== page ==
If that standard applies to the broader campus (as it should), what, then, is the purpose of the free speech area? Certainly Modesto JC doesn’t believe that students within the “free speech area” will be able to engage in speech that does disrupt the orderly operation of the college, so long as it takes place on a miniscule concrete patio.

Speech policies, and applied concepts of the First Amendment, aren’t easy to understand, whether by lawyers, administrators, or students unfamiliar with their rights.  Blanket policies applied by people without an intricate understanding of student speech rights will be misunderstood and misapplied.  At times, it’s a good idea to work with student speakers — protesters, pamphleteers, and the like — in order to facilitate student speech while minimizing disruption of education or necessary campus administration. But setting aside in advance a “free speech area”, a box into which all student speech shall disappear, can only lead to unnecessary administrative interference or, worse, the suppression of speech administrators might find annoying or contemptible.  The silencing effect may not be the result of malicious intent, but of adherence to enforcing unnecessary policy for the sake of policy.

Modesto JC’s “free speech area” is superfluous. Designating certain areas of campus as a “free speech area” without regard to the circumstances — the type of conduct at issue or whether the students in the “area” will be able to have their message heard by their intended audience — is a policy that can only lead to abuse, as it did at Modesto JC.  If a college is to impose any policy impacting student speech — aside from “student speech is welcome on any part of campus so long as it does not significantly interfere with routine educational operations of the college” — the college bears the burden of actively training its administrators to facilitate as much student speech as possible.  That is, administrators must be educated to further their students’ education, in or out of the classroom.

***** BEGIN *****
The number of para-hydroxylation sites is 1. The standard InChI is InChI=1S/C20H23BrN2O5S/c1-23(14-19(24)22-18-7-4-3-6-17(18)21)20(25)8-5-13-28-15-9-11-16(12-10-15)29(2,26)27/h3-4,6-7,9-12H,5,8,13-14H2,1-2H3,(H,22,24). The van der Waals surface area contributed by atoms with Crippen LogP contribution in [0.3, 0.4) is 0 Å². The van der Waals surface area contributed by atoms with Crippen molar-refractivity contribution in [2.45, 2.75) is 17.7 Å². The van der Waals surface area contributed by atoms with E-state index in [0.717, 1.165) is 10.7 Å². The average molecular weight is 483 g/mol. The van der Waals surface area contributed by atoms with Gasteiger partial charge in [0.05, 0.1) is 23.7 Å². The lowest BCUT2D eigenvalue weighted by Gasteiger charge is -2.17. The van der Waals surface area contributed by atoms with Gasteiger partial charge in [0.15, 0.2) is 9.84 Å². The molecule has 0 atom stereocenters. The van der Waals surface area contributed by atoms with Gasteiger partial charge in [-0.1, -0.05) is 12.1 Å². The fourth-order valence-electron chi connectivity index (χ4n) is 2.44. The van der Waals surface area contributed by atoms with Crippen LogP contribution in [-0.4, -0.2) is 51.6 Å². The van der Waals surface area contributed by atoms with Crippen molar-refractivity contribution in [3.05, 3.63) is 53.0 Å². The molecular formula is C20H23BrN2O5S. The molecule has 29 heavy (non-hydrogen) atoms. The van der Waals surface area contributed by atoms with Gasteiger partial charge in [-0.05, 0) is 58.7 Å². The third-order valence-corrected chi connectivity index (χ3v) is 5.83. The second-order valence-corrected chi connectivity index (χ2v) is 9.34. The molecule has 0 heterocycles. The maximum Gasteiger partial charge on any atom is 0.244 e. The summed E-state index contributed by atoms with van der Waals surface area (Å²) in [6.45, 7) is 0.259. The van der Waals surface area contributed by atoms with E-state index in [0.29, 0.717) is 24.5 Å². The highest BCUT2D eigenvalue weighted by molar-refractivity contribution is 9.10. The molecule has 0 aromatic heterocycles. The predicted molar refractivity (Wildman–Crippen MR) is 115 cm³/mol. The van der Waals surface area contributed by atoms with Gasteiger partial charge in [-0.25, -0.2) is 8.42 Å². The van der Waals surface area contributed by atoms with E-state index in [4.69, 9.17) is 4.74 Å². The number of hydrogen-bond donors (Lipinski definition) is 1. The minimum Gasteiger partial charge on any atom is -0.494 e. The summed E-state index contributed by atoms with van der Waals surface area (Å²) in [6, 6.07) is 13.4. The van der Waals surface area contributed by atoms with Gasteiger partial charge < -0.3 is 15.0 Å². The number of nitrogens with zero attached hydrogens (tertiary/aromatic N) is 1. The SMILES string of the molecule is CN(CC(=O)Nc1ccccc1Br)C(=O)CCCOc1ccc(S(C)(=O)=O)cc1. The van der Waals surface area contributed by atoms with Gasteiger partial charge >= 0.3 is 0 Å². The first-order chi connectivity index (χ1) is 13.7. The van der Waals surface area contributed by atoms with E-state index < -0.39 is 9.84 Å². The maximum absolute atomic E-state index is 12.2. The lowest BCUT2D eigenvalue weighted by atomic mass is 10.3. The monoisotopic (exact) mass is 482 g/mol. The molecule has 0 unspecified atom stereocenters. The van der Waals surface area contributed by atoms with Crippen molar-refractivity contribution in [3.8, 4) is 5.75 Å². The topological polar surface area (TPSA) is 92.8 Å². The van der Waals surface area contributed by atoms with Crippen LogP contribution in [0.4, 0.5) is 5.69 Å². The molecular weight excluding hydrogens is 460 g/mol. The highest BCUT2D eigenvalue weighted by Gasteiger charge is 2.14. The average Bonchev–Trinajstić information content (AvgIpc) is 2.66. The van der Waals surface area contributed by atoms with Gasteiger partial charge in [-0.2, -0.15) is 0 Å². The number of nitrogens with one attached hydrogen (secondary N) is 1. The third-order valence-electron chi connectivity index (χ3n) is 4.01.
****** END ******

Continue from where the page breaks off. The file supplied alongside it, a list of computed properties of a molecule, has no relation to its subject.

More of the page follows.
If it cannot afford to provide such guidance to administrators, then a college has no business leaving them to their own devices.  Unless they want to wind up in the news or in a Federal court, of course.

Judge Orders Twitter to Unmask Parody of City Councilman for Criminal ‘Impersonation’

Via The Dispatch of Starkville, Mississippi, a local judge has apparently ordered Twitter to reveal account information relating to a parody account of David Little, an Alderman (city councilman to us west-coasters) for the city of Starkville.  If the order by Judge Jim Kitchens is as reported by the Dispatch, I doubt the order can withstand First Amendment scrutiny, and perhaps opens those pursuing it to civil liability.

(While I focus on dry legal analysis here, the Dispatch article is worthwhile for raising this fun question: why is someone pretending to be a journalist and giving the cell phone number of a detective investigating the case to one of the parody account users?)

The Dispatch reports:

The order is related to a Starkville Police Department criminal investigation into the satirical @DavidLittleBOA Twitter account, which documents show was later changed to @DavidLittleFake.

No charges had been filed in the case as of Tuesday.

The order, signed by Judge Jim Kitchens, cites Miss. Code Annotated 97-7-43[.]

The cited statute reads:

Whoever falsely and willfully assumes or pretends to be an officer or employee acting under the authority of the State of Mississippi or any department, agency or officer thereof; or of any county, municipality or any other subdivision of the State of Mississippi, or of any department, agency or officer of such county, municipality or subdivision, shall be guilty of a misdemeanor and punished for each separate such offense by a fine of not more than five hundred dollars ($500.00) or by imprisonment of not more than six (6) months in jail, or by both such fine and imprisonment.

As written, the statute is substantially overbroad, depending on how “acting under the authority of” is interpreted.  In many cases, this won’t be an issue: the defendant might be suspected of pretending to be a police officer, for example, in an attempt to induce others to rely on his status as a police officer (or other official).  That is not the case with a parody account on Twitter: the intent is to impugn and assail the official, not to convince the public that he’s issuing edicts on Twitter.  How, exactly, can an alderman act under the authority of the state on Twitter?

If the statute is not interpreted to encompass a requirement of proof of either some cognizable harm or an intent to induce harm, it likely runs afoul of the recent United States v. Alvarez, wherein a plurality of the Supreme Court struck down the Stolen Valor Act, which prohibited false statements that the speaker had been awarded various military honors.  There, as here, the law did not require any proof of an intent to induce some harm or a showing of actual harm.  Simply because a statement is false does not mean it is unprotected speech.  Sometimes, as in parody assailing an elected official, the false statement is deserves protection because it is false.